Analysis: What’s at stake with Spansion/Samsung flash memory litigation

Nov. 18, 2008 – Is the new litigation from Spansion (and unit Saifun Semiconductor) against Korean chip/electronics giant Samsung a move of desperation? Or is it a savvy IP strategy that could rock the industry and set an example? Objective Analysis’ Jim Handy explains what’s going on and what’s likely to come about.

A quick recap: Spansion, on behalf of its recently acquired unit Saifun Semiconductor, has filed a complaint with the US International Trade Commission (ITC) against Korean electronics giant Samsung Electronics, seeking to block imports of allegedly infringing devices to the tune of one million MP3 players, cell phones, digital cameras, and other consumer electronic devices. Per ITC rules, Spansion is also naming downstream manufacturers in the Samsung product chain, essentially a who’s who of electronics OEMs: Apple, Lenovo, RIM, and Sony; plus Asus, Kingston, and Samsung’s other consumer electronics units, plus other third-party manufacturers. A simultaneous filing in US District Court in Delaware seeks an injunction and treble damages for flash memory patent violations.

The stakes, according to Spansion, are tremendous. In a PR, the firm calls the lawsuit “one of the largest patent infringement claims ever filed” — the technology at issue is “fundamental to floating gate technology, which is the foundation for approximately 90% of the flash memory market,” and the Delaware action cites Samsung’s flash memory sales as exceeding $30B since 2003. And Boaz Eitan, EVP of Spansion and CEO of Saifun Semiconductor, went even further, stating that Samsung’s alleged misuse of proprietary flash memory technology no less than “threatens the foundation of technology innovation.”

Building an IP empire

This litigation has been building since Spansion acquired Saifun in Oct. 2007, and the companies’ current path harkens to a similar situation in 2002 between Saifun and Spansion parents AMD and Fujitsu, notes Jim Handy of Objective Analysis. “Saifun brought to Spansion a true understanding of how to use the patent system to gain a strong revenue stream,” he writes in a research note [PDF version]. Combined, the two companies wield “a strongly synergistic ability to achieve significant royalty revenues.”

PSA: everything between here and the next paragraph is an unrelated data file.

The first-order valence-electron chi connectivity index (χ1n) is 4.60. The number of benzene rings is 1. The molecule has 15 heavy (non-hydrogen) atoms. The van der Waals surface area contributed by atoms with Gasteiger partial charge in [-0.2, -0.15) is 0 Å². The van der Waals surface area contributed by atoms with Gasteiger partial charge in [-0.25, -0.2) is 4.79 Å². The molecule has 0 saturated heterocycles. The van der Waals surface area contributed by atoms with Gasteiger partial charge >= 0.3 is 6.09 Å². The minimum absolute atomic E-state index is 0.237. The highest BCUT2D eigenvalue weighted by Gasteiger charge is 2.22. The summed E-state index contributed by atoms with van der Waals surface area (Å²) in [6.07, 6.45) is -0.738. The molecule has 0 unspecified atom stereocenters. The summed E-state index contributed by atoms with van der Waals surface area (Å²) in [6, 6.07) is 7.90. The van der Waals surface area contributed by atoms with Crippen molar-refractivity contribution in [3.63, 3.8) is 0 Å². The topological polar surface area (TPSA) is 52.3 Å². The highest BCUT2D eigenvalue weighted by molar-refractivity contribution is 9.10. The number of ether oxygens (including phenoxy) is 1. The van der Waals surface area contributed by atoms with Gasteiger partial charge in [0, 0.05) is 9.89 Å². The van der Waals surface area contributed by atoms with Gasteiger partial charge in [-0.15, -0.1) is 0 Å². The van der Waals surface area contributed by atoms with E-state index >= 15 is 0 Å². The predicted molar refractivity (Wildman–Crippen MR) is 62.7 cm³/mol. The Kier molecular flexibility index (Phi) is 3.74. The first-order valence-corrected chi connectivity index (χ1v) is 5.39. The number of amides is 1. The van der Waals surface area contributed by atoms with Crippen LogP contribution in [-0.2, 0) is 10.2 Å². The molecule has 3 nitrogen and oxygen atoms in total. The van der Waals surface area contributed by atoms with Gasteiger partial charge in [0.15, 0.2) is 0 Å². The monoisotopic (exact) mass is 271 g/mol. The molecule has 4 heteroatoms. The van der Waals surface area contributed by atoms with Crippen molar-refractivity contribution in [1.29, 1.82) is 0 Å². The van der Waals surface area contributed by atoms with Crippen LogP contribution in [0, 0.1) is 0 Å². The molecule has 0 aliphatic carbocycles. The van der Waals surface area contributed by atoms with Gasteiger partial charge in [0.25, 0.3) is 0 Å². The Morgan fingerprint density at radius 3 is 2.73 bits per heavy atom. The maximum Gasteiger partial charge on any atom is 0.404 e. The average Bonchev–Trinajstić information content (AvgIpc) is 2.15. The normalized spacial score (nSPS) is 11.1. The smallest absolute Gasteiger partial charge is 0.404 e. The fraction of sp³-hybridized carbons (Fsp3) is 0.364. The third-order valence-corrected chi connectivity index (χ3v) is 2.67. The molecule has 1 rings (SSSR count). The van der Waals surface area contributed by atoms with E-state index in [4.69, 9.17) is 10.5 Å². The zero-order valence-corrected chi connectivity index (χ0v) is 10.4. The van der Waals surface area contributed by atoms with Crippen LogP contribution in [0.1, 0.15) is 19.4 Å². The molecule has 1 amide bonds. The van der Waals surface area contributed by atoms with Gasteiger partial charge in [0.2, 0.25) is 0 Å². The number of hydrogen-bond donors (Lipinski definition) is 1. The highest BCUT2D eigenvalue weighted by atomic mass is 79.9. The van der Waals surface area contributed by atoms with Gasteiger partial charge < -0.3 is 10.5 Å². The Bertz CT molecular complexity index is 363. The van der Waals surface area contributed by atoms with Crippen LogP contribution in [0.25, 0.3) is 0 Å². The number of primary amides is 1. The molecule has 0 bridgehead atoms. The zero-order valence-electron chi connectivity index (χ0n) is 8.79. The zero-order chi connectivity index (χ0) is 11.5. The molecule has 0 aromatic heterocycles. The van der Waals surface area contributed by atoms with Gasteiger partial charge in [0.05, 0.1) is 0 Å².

Spansion says Saifun brought to the table a new way to evaluate patents; previous internal strategy had been “defensive,” with patents used to provide a stronger position in any IP lawsuits. Saifun, though, has a more proactive stance, seeing the patents as a potential revenue source and seeking out potentially infringing devices. So, Spansion has been trying to shop around licenses to its charge-trapping technology, which it hopes will gain broad adoption by (and generate major royalties from) NAND flash manufacturers at the sub-32nm nodes.

Talks with flash memory makers about licensing the charge-trapping IP have been ongoing, but according to Spansion talks with Samsung broke off abruptly a few months ago, notes Handy — and then Spansion says it found various past, current, and future-generation devices from Samsung that infringe upon some patents, some of which Samsung itself had referred to as prior art in its own patent filing (and hence the treble damages request in Delaware, indicating infringement was both known and intentional).

Industry on notice

It’s worth noting, Handy points, out, that Samsung is in similar wranglings with memory IP licenser SanDisk, which similarly is poised to cash in on a popular memory patent portfolio (which was the perceived key behind Samsung’s proposed M&A takeover of the company, since abandoned after valuations crumbled in the economic crisis). “Samsung seems to be taking a firmer stance than they have in the past to avoid paying royalties to other firms,” he writes. But right about now there are probably some “difficult conversations” being had between Samsung and the suppliers named in Spansion’s ITC suit, who likely weren’t expecting the possibility of being shut out of the US market thanks to one of their suppliers — and being publicly named means they’re probably pressuring Samsung even harder to come to a resolution, he notes. “If these customers are driven to either stop selling their products or to stop buying Samsung flash, guess which path they will take?”

The upshot of all this, Handy says, is that the industry has been put on notice that Spansion wants to build up a royalty stream off its 3000-strong patent portfolio — and those negotiating with the company for its charge trapping technology can consider themselves warned to not take the firm lightly. Furthermore, OEMs should also be checking with their suppliers to make sure there’s no similar risk to supply sources from licensing issues.


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